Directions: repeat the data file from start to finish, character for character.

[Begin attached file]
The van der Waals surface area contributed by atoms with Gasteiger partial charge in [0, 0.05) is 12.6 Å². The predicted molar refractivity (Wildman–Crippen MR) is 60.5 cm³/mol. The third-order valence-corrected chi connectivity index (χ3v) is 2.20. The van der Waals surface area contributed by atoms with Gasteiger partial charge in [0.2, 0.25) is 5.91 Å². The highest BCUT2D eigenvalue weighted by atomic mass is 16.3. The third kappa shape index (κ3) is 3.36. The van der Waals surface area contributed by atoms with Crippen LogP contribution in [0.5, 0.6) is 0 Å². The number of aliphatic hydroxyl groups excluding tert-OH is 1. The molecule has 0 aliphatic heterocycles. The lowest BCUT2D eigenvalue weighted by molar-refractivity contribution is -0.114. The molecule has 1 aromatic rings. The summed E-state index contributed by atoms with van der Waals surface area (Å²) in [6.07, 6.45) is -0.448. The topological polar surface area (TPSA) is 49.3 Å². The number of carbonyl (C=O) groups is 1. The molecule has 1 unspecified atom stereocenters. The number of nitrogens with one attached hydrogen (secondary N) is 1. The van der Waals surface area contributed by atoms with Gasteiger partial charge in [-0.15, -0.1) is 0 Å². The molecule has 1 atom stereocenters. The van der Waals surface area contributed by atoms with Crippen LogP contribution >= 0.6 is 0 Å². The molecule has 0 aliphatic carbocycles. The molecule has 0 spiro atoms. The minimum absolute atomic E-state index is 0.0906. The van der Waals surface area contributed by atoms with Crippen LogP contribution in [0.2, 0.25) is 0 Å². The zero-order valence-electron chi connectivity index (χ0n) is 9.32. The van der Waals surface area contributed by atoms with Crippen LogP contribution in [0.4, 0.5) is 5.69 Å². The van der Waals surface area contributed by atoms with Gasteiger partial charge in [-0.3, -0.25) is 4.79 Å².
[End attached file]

The van der Waals surface area contributed by atoms with Gasteiger partial charge in [0, 0.05) is 12.6 Å². The predicted molar refractivity (Wildman–Crippen MR) is 60.5 cm³/mol. The third-order valence-corrected chi connectivity index (χ3v) is 2.20. The van der Waals surface area contributed by atoms with Gasteiger partial charge in [0.2, 0.25) is 5.91 Å². The highest BCUT2D eigenvalue weighted by atomic mass is 16.3. The third kappa shape index (κ3) is 3.36. The van der Waals surface area contributed by atoms with Crippen LogP contribution in [0.5, 0.6) is 0 Å². The number of aliphatic hydroxyl groups excluding tert-OH is 1. The molecule has 0 aliphatic heterocycles. The lowest BCUT2D eigenvalue weighted by molar-refractivity contribution is -0.114. The molecule has 1 aromatic rings. The summed E-state index contributed by atoms with van der Waals surface area (Å²) in [6.07, 6.45) is -0.448. The topological polar surface area (TPSA) is 49.3 Å². The number of carbonyl (C=O) groups is 1. The molecule has 1 unspecified atom stereocenters. The number of nitrogens with one attached hydrogen (secondary N) is 1. The van der Waals surface area contributed by atoms with Gasteiger partial charge in [-0.15, -0.1) is 0 Å². The molecule has 1 atom stereocenters. The van der Waals surface area contributed by atoms with Crippen LogP contribution >= 0.6 is 0 Å². The molecule has 0 aliphatic carbocycles. The molecule has 0 spiro atoms. The minimum absolute atomic E-state index is 0.0906. The van der Waals surface area contributed by atoms with Crippen LogP contribution in [0.2, 0.25) is 0 Å². The zero-order valence-electron chi connectivity index (χ0n) is 9.32. The van der Waals surface area contributed by atoms with Crippen LogP contribution in [0.4, 0.5) is 5.69 Å². The van der Waals surface area contributed by atoms with Gasteiger partial charge in [-0.3, -0.25) is 4.79 Å².